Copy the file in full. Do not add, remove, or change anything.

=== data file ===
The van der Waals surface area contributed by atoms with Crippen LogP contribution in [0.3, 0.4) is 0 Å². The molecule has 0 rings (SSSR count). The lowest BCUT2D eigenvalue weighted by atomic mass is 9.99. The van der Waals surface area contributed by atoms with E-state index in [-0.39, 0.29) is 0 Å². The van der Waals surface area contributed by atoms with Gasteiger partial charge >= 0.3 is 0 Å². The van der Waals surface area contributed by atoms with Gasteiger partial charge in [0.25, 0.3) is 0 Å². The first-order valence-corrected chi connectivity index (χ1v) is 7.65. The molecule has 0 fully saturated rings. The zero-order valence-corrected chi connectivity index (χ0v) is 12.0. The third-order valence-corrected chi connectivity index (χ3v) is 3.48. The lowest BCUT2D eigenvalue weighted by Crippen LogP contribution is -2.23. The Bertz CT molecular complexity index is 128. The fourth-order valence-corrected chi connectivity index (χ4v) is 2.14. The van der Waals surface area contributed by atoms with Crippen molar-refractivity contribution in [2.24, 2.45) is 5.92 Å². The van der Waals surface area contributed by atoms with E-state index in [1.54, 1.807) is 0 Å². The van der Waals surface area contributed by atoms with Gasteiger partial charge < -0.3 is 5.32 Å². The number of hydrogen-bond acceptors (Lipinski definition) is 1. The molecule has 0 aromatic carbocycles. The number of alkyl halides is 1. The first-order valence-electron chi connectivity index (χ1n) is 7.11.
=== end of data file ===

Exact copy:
The van der Waals surface area contributed by atoms with Crippen LogP contribution in [0.3, 0.4) is 0 Å². The molecule has 0 rings (SSSR count). The lowest BCUT2D eigenvalue weighted by atomic mass is 9.99. The van der Waals surface area contributed by atoms with E-state index in [-0.39, 0.29) is 0 Å². The van der Waals surface area contributed by atoms with Gasteiger partial charge >= 0.3 is 0 Å². The van der Waals surface area contributed by atoms with Gasteiger partial charge in [0.25, 0.3) is 0 Å². The first-order valence-corrected chi connectivity index (χ1v) is 7.65. The molecule has 0 fully saturated rings. The zero-order valence-corrected chi connectivity index (χ0v) is 12.0. The third-order valence-corrected chi connectivity index (χ3v) is 3.48. The lowest BCUT2D eigenvalue weighted by Crippen LogP contribution is -2.23. The Bertz CT molecular complexity index is 128. The fourth-order valence-corrected chi connectivity index (χ4v) is 2.14. The van der Waals surface area contributed by atoms with Crippen molar-refractivity contribution in [2.24, 2.45) is 5.92 Å². The van der Waals surface area contributed by atoms with E-state index in [1.54, 1.807) is 0 Å². The van der Waals surface area contributed by atoms with Gasteiger partial charge < -0.3 is 5.32 Å². The number of hydrogen-bond acceptors (Lipinski definition) is 1. The molecule has 0 aromatic carbocycles. The number of alkyl halides is 1. The first-order valence-electron chi connectivity index (χ1n) is 7.11.